Horses and Mules

You don't have to walk everywhere. Just as you carry your child on your back for no pay under hot conditions, even dumber animals are available to carry you on their backs for no pay under hot conditions. This is what evolution has been aiming at all these years.


You will hear about the mules. This is a semi-big deal, riding mules down into the Canyon. We didn't do it, but here are some things to know about this possibility:

The mule trips book up a year or more in advance. You can sign up online at

If you can't get reserved online, you can show up early at the mule starting point near Bright Angel and put your name on a last-minute cancellation list. We were told that the chances are poor in the summer months but you might get a chance otherwise.

But be sure to know that the mule ride lasts multiple hours, down the Bright Angel Trail, in the direct sun. For safety reasons the mules stop and rest but the riders (you) must stay onboard. The mules do smell mule-like and, as we observed, seem to do big potty No. 2 in a large, green fly-loving way about every seven steps. Your child will ride alone, either in front or behind you and is on his/her own, though you will get a sore neck from trying to turn around to check on his progress.

If you are not sure about mules, they are stabled between the Bright Angel and Maswick lodges, and you can get up pretty close to them. You might consider bringing the kids there first and checking their reaction before spending the money and enduring the saddle sores. They are easy to find-follow your nose.


Grand Canyon horses

We did find an alternative just outside the park entrance (and after my line about “following your nose” you can be glad I did not make a “horsing around” joke here). You'll need a car, but a few minutes outside the main entrance you'll see a sign on the west side of the road for Apache Stables (Highway 64, at the Moqui Lodge, just outside the south entrance station to Grand Canyon National Park).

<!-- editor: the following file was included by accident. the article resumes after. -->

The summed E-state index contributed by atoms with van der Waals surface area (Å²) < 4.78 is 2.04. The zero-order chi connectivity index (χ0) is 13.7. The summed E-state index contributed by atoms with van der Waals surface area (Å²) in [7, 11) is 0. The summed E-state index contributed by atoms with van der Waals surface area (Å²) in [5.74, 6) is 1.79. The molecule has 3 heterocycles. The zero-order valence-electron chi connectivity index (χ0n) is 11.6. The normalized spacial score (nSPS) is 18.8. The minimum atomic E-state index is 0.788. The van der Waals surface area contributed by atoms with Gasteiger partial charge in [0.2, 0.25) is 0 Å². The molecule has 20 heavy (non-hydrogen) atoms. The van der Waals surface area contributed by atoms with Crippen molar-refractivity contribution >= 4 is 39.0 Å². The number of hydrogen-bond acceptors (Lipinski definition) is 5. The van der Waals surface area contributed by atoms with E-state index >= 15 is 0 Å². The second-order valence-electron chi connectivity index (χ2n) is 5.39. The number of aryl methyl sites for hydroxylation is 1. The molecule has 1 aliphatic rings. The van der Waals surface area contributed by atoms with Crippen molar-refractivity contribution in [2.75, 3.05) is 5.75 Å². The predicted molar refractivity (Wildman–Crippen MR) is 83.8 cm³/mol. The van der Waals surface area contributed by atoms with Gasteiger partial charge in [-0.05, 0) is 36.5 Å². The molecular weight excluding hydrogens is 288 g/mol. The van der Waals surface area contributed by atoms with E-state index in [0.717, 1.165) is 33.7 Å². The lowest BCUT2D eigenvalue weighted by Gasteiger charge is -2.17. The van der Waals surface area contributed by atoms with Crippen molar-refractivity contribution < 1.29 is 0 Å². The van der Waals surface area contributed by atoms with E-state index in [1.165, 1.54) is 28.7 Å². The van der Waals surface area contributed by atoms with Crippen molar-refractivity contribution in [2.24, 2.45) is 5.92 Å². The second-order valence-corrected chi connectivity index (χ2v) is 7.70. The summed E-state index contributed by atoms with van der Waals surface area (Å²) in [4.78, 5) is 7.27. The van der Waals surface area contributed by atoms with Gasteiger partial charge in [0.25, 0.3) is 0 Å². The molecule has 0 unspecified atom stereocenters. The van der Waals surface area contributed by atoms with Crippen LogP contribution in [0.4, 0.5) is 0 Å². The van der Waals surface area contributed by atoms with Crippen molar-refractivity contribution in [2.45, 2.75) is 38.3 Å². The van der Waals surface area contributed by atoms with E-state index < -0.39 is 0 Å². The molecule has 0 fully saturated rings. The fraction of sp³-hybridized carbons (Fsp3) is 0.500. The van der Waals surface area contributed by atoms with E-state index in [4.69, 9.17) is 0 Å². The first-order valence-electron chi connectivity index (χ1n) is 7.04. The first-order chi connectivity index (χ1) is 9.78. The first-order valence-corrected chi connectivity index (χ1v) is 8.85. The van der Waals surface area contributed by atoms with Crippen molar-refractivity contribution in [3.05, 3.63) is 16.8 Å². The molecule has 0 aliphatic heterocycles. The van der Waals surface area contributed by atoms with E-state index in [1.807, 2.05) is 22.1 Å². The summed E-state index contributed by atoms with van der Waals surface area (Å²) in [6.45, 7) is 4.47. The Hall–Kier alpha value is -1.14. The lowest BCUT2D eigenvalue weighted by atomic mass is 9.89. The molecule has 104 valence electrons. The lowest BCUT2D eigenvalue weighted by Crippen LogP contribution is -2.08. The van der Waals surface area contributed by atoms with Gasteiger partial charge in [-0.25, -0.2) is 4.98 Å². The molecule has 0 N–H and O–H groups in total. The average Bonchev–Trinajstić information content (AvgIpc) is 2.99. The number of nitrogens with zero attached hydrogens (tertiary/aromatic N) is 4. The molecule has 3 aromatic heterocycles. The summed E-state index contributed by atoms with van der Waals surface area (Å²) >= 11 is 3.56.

We were able to get reservations for the late afternoon the day after we called, and that was in July when seats on the mule train were harder to come by than something lime green that didn't attract flies when it fell out of the back end of a mule.

Grand Canyon horses

They have really, really tame horses and offer trail rides as short as 60 minutes. The workers, um, cowboys, were very friendly and just grizzled enough to make it cool. They answered questions and showed the kids about the horses, and then spent some time matching up riders with the appropriate mount.

The one hour ride was through the scrubby Kaibab National Forest (no Grand Canyon views) and cost $30.50 per person plus tax in summer 2003, no kid discounts, VISA accepted. Restrictions are approx. weight limit 230 lbs. Children must be 8 years old and older and at least 48” tall. When we went, they did measure and weigh us.

Grand Canyon horses

The horses were very tame and well-trained, and clearly knew the path to take. Our kids, however, were fully enamored with the idea that they were controlling the horse. The ride was hot-mostly in the direct sun-so bring water, sun block and a hat. We had a great time, the kids had a great time, it only lasted 60 minutes, it was cheaper than the mules and it only lasted 60 minutes.

P.S. There are nothing but Port-O-Potties at the stables, so it is best to take care of toilet things before you leave the Canyon.

Call them at 928-638-2891 or 928-638-3105. You can also book online through Apache Stables.

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